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Nature of Mapillah revolt – Religious or economic?

Nature of Mapillah revolt – Religious or economic?

UPSC CSE Mains Syllabus: GS-1- Modern Indian history from about the middle of the eighteenth century until the present- significant events, personalities, issues.

In news:

With the centenary of the Mapillah rebellion of 1921 fast approaching, controversy has erupted over Malayalam movie projects commemorating what was arguably the greatest challenge to British rule between the great uprising of 1857 and the Quit India movement of 1942.

Some sections have launched attacks on social media against the upcoming film Variyamkunnan that celebrates the life and exploits of Variyamkunnath Kunhahamed Haji, a leading figure in the Mapillah revolt against British rule.

No single narrative:

  • The controversy surrounding the Mapillah uprising demonstrates that in the case of most important historical eventsno single narrative is accepted by all sections of society.
  • There are multiple narrativespropounded by people of different ideological persuasions.
  • More often than not these divergent perspectives are shaped by the proponents’ current political projectsand their preferred visions of their societies’ future.
  • Frequently, it is not history that determines the present and the future but the political preferences of contemporary actorsthat dictates the reading of history at the popular level.
  • The Mapillah uprising is no exception to this rule.
  • On the one hand, people of secular and nationalist persuasions see it as a major instance of resistance to British colonial rule.
  • Others say it as an example of ingrained Muslim hatred against Hindus.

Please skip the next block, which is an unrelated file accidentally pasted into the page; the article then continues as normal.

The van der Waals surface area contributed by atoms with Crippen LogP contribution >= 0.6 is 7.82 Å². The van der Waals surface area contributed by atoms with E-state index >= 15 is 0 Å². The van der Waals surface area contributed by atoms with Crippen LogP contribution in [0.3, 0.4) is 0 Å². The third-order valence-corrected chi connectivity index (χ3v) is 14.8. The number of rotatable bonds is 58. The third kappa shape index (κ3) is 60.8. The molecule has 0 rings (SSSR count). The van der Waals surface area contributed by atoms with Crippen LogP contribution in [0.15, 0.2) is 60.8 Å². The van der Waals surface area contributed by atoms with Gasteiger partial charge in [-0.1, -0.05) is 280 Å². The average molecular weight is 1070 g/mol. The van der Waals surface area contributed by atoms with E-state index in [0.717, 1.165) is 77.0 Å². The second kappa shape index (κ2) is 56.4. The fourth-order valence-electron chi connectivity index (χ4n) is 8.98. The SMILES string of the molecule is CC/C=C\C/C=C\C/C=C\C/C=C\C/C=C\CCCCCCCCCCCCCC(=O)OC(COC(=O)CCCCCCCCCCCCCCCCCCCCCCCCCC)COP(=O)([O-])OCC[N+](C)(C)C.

• Both these perceptions are based on single-factor explanationsof a very complex phenomenon.
  • The rebellion can be understood only if one discards ideological blinkers.
  • It is an excellent example of the veracity of the assertion that important historical eventsalways have multiple causes and do not occur in a social, economic, and political vacuum.

British policies:

  • The British had introduced new tenancy lawsthat tremendously favoured the landlords and instituted a far more exploitative system than before.
  • The pre-British relations between landlords and tenants were based on a codethat provided the tenants a decent share of the produce.
  • The new lawsdeprived them of all guaranteed rights to the land and its produce and in effect rendered them landless.
  • This change created enormous resentmentamong the tenants against British rule.
  • The fact that most of the landlords were Namboodiri Brahminswhile most of the tenants were Mapillah Muslims compounded the problem.
  • The Nairs formed an intermediate grouping of well-off peasantrywith their own economic and social grudges against the Namboodiri landlords but largely unsympathetic to the economic travails of the Mapillahs.

In 1915, it was found, for instance, that one-fifth of the land revenue in Malabar came from 86 landlords, 84 of whom were Hindus. Muslim Mappilas were often tenants-at-will, easily turned out from the land they tilled, by superiors who, even in the best of times, could charge anywhere from 59-77% of the produce as rent.